“Market indicators also point to a brisk pace for acquisition and collaboration deal making,” Krisko continued. “The drive toward public market financing and acquisition means that many companies with cash will look less to asset dilutive transactions and more toward a later value inflection. Companies will continue to search for value earlier with discovery collaboration deals back in vogue. Novel technologies accelerate these trends and sustain value for acquisition opportunities. Larger companies continue to hunt for partners to solve nagging problems and present new modalities, such as gene therapy vectors, protein folding, precision oncology and mRNA.” He concluded: “A fluid year is an understatement, perhaps.”
“M&As should continue to keep pace in 2021 that is driven mainly by pending key late-stage data in cell therapies, cancer vaccines and RNA-focused therapies,” noted Aridis Pharmaceuticals' CEO, Vu Truong.
SVBLeerink analysts Geoffrey Porges and Charles Song also expected big pharma to continue with significant investments, even if they did not give such moves a ringing endorsement. In their 2021 outlook report from mid-December they wrote: “ We believe that investors should also be attentive to large biopharma capital allocation strategies in 2021 – historically poor success rates and marginal returns have contributed to the underperformance of large cap stocks compared to their emerging company peers, but these chunky M&A and licensing investments are likely to continue, in our view. Biopharma management teams tend to be incentivized to pursue growth regardless of cost, and because internally developed mega-blockbusters are rarely replicable, management teams look to M&A to fortify pipelines, typically at excessive premiums.”
Meanwhile, Robert Armstrong, CEO and co-founder of Boston Pharmaceuticals Inc., expected to see new trends in the ongoing activity. “In 2021, we expect to see new transaction structures and business models that shift the interplay between biotech and pharma,” he told Scrip. “While we will continue to see pharma interest in later stage programs or companies, we are already seeing the shift to earlier stage or preclinical companies as they seek value inflection points, such as Bayer AG's multiple deals with emerging gene and cell therapy companies, AbbVie Inc.’s partnership with Frontier Medicines Corp., and Eli Lilly and Company’s recent foray into gene therapy via Prevail Therapeutics Inc. We expect to see new transaction types, such as program specific investments and de-SPACing transactions.”
The sector has enjoyed much investment in recent years, and the available capital plus rapid technological advances offer long-term growth prospects for the biopharma industry.
“Despite business disruptions due to COVID in 2020, biotech had a strong year as evidenced by a record number of IPOs. Coming off of a strong 2020 for the sector, and with the expected availability of COVID vaccines, I expect to see continued momentum for the sector in 2021,” said Enoch Kariuki, chief financial officer of VelosBio. “The amount of capital in biotech has increased significantly, and there has been a strong trend in financings (both private and public) in the sector.”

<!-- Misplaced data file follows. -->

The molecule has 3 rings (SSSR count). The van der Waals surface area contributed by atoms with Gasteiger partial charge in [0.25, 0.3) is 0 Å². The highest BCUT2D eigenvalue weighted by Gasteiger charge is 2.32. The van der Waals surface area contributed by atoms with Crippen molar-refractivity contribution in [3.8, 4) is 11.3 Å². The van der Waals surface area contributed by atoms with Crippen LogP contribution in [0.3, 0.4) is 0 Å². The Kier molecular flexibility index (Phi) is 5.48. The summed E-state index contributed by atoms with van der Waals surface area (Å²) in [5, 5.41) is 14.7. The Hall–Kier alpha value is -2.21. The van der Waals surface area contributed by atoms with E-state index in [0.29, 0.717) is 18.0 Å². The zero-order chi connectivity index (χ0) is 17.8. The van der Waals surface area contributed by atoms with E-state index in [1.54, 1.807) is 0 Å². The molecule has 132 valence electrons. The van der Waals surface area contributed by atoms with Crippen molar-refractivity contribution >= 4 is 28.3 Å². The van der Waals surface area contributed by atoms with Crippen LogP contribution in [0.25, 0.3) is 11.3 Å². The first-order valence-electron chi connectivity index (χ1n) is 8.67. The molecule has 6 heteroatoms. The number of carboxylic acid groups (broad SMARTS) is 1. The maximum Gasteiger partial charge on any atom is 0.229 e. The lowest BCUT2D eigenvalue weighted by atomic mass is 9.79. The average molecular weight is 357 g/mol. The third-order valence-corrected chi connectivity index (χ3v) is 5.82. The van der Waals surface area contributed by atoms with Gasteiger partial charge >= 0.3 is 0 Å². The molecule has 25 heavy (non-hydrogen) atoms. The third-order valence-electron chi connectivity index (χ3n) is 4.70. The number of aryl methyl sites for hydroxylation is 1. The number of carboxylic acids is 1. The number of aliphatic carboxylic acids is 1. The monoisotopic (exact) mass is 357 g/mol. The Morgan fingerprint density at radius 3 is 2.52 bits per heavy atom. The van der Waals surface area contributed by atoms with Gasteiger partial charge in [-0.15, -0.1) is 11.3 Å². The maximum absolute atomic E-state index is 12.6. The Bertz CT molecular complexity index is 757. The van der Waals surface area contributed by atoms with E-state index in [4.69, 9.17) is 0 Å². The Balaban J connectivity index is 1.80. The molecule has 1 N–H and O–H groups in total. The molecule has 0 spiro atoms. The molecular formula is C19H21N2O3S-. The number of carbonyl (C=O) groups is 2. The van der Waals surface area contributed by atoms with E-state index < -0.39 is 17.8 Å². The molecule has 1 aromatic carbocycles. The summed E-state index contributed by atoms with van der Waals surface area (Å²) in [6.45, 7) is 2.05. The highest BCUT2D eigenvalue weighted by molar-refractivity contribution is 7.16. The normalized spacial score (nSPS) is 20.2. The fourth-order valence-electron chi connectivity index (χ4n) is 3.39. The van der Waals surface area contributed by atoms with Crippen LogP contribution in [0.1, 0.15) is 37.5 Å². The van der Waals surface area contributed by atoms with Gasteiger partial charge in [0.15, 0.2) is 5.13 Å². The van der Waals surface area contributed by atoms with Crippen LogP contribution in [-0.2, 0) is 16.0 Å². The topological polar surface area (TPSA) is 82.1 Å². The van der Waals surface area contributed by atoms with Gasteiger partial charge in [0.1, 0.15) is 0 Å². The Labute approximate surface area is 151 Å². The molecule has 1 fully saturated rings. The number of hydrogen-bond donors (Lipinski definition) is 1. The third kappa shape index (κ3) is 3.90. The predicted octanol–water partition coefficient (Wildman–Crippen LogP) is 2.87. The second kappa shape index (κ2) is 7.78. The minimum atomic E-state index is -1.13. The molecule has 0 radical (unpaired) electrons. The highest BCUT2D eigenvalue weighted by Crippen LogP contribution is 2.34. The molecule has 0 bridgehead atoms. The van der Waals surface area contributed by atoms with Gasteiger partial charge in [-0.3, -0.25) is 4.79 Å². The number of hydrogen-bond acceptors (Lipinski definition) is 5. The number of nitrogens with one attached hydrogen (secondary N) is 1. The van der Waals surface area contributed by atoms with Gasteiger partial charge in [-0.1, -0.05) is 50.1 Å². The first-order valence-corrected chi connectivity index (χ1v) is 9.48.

“Outside of the pandemic, immune-oncology will continue as the major driver of growth in this sector,” specified Jennifer Buell, president and chief operating officer of Agenus Inc., a company in the IO space. “The record number of biotech IPOs emphasize this trend. Agile innovators will drive progress and build on the trend for more partnerships over M&A to drive innovation and speed.”
Dave Lennon, president, of Novartis Gene Therapies, foresaw expansion in gene therapy. “2020 was the year we saw the opportunity with gene therapy really go global with our approvals in EU, Japan, Brazil, Israel and Canada, “ he said. “In 2021, I expect [we will] collectively improve our understanding of how gene therapy can be applied to more diseases. In addition, we will start to see the investments in manufacturing buildouts come to fruition with next generation engineering advances improving the industry’s capacity to reach patients and deliver on the promise of gene therapy.”
“Commercially, pharma performed with remarkable resilience during 2020 without large revisions to financial guidances, despite reduced patient mobility and healthcare capacity through much of the year,” said Dan Chancellor, director of thought leadership at Informa Pharma Intelligence’s Datamonitor Healthcare.
"This augurs well for 2021 once pre-pandemic patient engagement levels are reached, added to a vaccines/therapeutics boost worth several tens of billions of dollars. Any potential pain as a result of the pandemic will be tied to the wider global economic recovery and ability of governments/payers to maintain healthcare budgets, and so will be realized slowly over many years," Chancellor predicted.
"We expect the biopharma sector to gradually return to trend growth over 2021, with post-COVID budget constraints accelerating the uptake of cost-efficient solutions and new technology, including AI [artificial intelligence],” said Ningfeng Fiona Li, CEO of VasoDynamics.